US says lives must be saved urgently in Asia's migrant crisis

Rohingya and Bangleshi migrants waiting on board a fishing boat before being transported to shore, off the coast of Julok, in Aceh province on May 20, 2015, in this photo taken by Antara Foto. -- PHOTO: REUTERS
Rohingya and Bangleshi migrants waiting on board a fishing boat before being transported to shore, off the coast of Julok, in Aceh province on May 20, 2015, in this photo taken by Antara Foto. -- PHOTO: REUTERS

BANGKOK (REUTERS) - The United States said on Friday that the thousands of migrants adrift in South-east Asian seas needed urgent rescue, as countries gathered in Bangkok to discuss the regional crisis.

More than 3,000 migrants from Bangladesh and Myanmar have landed in Indonesia and Malaysia since Thailand launched a crackdown on human trafficking gangs this month. About 2,600 are believed to be still adrift in boats, relief agencies have said.

"We have to save lives urgently," US Assistant Secretary of State Anne Richard told reporters on her way into the meeting.

The gathering brings together 17 countries from across the Association of Southeast Asian Nations (ASEAN) and elsewhere in Asia, along with the United States, Switzerland and international organisations such as UNHCR, the UN refugee agency.

“More than ever, we need a concerted effort by all countries concerned,” Thailand’s Foreign Minister General Tanasak Patimapragorn told the meeting, in an opening address. “It needs both Thai and international cooperation to solve the problem comprehensively.”

He summarised the gathering’s three objectives as being: first, to provide humanitarian assistance; then to combat the long-term problems of people smuggling; and finally to address the root causes of the problem.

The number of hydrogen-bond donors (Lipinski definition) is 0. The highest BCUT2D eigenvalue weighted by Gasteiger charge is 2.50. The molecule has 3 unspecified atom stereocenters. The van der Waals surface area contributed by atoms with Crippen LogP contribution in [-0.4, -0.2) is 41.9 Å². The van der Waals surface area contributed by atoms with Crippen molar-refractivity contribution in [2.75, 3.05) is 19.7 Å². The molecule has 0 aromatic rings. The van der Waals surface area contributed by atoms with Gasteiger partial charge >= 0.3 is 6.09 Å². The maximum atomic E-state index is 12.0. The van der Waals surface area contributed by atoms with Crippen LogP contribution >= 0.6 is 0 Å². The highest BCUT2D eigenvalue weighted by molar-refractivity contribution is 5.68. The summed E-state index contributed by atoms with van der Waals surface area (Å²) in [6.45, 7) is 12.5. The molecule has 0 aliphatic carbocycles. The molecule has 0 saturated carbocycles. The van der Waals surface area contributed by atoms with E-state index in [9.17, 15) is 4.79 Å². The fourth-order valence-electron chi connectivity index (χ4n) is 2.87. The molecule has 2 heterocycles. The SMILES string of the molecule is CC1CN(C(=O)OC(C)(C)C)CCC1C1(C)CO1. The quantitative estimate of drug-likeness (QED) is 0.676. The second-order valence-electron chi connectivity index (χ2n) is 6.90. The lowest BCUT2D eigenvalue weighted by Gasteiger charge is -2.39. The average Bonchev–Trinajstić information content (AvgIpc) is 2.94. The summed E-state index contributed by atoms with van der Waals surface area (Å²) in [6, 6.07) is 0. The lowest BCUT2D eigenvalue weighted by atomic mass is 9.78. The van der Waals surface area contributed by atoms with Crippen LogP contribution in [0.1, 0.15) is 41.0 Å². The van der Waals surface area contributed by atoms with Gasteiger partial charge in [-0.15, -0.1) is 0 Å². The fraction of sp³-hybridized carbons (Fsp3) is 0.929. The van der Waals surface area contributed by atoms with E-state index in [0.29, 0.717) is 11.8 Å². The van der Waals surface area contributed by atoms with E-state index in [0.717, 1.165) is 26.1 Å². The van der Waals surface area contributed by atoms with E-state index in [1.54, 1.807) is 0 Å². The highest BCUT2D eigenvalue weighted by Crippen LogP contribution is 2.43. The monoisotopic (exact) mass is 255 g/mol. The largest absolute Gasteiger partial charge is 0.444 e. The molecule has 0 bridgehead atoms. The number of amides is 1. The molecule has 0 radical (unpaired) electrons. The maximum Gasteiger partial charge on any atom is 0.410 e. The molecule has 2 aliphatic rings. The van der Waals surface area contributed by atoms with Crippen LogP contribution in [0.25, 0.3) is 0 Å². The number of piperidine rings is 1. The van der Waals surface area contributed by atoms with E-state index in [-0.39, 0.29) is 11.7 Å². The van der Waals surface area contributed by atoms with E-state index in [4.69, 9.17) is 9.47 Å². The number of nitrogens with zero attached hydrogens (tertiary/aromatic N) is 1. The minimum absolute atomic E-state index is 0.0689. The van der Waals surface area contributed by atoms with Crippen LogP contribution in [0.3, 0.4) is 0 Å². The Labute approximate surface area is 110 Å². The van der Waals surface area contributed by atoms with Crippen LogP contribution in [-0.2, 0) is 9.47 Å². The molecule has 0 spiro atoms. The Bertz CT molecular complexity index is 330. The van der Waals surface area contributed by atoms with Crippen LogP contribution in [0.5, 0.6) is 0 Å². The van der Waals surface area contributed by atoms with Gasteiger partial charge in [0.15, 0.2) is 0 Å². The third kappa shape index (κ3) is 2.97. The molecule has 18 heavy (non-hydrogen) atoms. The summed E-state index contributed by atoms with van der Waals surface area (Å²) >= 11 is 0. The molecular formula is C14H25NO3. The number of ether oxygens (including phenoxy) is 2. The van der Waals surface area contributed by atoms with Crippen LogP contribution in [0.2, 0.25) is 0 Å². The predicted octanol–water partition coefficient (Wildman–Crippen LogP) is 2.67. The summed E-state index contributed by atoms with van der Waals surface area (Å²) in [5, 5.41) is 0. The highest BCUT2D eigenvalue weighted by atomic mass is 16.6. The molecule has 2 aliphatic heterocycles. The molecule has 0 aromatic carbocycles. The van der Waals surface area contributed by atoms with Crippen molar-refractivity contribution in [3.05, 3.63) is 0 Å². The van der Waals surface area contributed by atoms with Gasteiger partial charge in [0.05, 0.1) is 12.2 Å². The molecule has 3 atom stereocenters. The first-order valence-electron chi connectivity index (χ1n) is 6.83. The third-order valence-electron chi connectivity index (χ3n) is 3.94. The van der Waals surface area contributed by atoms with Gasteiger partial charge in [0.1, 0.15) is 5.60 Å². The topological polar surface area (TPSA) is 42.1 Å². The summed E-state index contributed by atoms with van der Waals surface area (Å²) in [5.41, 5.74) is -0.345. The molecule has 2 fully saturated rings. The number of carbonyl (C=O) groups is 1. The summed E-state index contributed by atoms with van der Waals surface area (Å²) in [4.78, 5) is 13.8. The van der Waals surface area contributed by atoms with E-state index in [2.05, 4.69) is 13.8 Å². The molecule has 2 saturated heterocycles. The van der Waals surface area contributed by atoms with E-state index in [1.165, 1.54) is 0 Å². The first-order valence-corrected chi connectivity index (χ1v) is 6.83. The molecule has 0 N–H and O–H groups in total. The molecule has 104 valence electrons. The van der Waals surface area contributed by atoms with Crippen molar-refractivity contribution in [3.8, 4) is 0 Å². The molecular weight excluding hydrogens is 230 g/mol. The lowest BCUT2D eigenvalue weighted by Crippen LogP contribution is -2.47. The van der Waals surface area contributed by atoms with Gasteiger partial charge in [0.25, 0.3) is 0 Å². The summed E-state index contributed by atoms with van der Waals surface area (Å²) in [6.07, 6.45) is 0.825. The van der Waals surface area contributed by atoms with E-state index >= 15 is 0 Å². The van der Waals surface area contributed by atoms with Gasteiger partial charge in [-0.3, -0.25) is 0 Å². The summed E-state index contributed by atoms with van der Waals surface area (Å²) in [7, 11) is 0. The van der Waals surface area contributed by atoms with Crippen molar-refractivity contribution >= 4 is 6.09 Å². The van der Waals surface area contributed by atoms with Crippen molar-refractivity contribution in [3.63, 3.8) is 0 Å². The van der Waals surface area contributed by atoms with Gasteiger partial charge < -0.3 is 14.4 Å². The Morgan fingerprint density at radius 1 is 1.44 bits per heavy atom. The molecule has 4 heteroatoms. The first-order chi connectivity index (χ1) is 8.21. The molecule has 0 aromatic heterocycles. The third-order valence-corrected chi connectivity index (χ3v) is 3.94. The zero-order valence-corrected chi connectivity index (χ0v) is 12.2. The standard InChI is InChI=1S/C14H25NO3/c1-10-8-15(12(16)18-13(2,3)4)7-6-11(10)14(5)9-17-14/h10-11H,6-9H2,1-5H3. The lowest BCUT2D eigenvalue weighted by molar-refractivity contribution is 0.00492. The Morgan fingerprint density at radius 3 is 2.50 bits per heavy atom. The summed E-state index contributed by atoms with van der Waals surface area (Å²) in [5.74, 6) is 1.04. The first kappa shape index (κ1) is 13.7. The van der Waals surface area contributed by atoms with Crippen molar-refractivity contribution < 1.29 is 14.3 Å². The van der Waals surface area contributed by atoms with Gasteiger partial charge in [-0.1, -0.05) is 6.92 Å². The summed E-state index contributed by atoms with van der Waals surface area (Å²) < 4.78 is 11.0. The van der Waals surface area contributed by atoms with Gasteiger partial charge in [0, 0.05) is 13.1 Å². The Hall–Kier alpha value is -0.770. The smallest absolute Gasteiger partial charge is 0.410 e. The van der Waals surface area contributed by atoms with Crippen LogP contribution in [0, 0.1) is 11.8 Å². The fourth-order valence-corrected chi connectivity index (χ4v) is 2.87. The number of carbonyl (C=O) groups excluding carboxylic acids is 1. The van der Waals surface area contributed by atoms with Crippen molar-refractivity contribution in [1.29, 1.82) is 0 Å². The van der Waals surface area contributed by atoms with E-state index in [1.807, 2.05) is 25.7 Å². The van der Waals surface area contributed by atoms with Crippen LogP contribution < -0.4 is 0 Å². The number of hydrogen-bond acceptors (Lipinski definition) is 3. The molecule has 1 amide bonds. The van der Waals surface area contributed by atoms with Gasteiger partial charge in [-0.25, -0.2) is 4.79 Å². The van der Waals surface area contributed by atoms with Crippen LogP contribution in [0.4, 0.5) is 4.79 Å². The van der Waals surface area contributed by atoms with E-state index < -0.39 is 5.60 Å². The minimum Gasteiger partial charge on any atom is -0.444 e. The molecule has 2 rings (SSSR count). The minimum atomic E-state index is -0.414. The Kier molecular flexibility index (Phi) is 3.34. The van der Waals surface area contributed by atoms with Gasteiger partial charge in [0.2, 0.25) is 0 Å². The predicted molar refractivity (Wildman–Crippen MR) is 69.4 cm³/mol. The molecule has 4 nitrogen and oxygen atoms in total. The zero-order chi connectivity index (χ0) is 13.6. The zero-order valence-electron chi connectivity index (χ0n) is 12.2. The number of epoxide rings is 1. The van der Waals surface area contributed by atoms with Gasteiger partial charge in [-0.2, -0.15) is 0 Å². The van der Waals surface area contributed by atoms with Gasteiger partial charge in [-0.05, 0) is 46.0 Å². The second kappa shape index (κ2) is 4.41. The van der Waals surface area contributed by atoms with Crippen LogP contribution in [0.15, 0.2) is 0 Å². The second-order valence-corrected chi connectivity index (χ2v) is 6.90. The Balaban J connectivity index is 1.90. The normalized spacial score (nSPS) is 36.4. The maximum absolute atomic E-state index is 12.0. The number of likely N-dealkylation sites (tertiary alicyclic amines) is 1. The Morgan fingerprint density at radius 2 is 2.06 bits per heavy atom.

The Special Meeting on Irregular Migration in the Indian Ocean, takes place against the grim backdrop of Malaysia’s discovery of nearly 140 graves at 28 suspected people smuggling camps strung along its northern border.

Thai authorities earlier found 36 bodies in abandoned camps on their side of the border, which led to the crackdown. Some participants have cautioned that the meeting was unlikely to produce a binding agreement or plan of action. Many attendees are not ministerial-level and may not have the heft that organisers in Bangkok hoped for.

According to the Thai Foreign Ministry, at least three of the countries central to the crisis were not sending ministers: Myanmar, Indonesia and Malaysia. Myanmar, the country of origin of many of the migrants, said on Thursday it had no plans to reach an agreement in Bangkok.

“We are going there only to discuss the regional crisis which all of the ASEAN countries are facing,” its delegation head, Foreign Ministry Director-General Htein Lin, told Reuters.

The crisis erupted at the beginning of the month, when the Thai crackdown on people-smuggling camps along its border with Malaysia made it too risky for traffickers to land migrants, prompting them to abandon thousands in crowded boats at sea.

The United States has asked Thailand to fly surveillance flights from Thai bases to identify boats carrying migrants, Ms Richard said, but has yet to get the nod from Thai authorities.

Similar US flights were operating from Malaysia, she said.

While some of the migrants are Bangladeshis escaping poverty at home, many are members of Myanmar’s 1.1 million Rohingya Muslim minority who live in apartheid-like conditions in the country’s Rakhine state.

The United States and the United Nations have said the deadly pattern of migration across the Bay of Bengal would continue unless Myanmar ends discrimination against the Rohingya.

Myanmar does not consider the Rohingya citizens, rendering them effectively stateless, while denying it discriminates against them or that they are fleeing persecution. It does not call them Rohingya but refers to them as Bengalis, indicating they are from Bangladesh.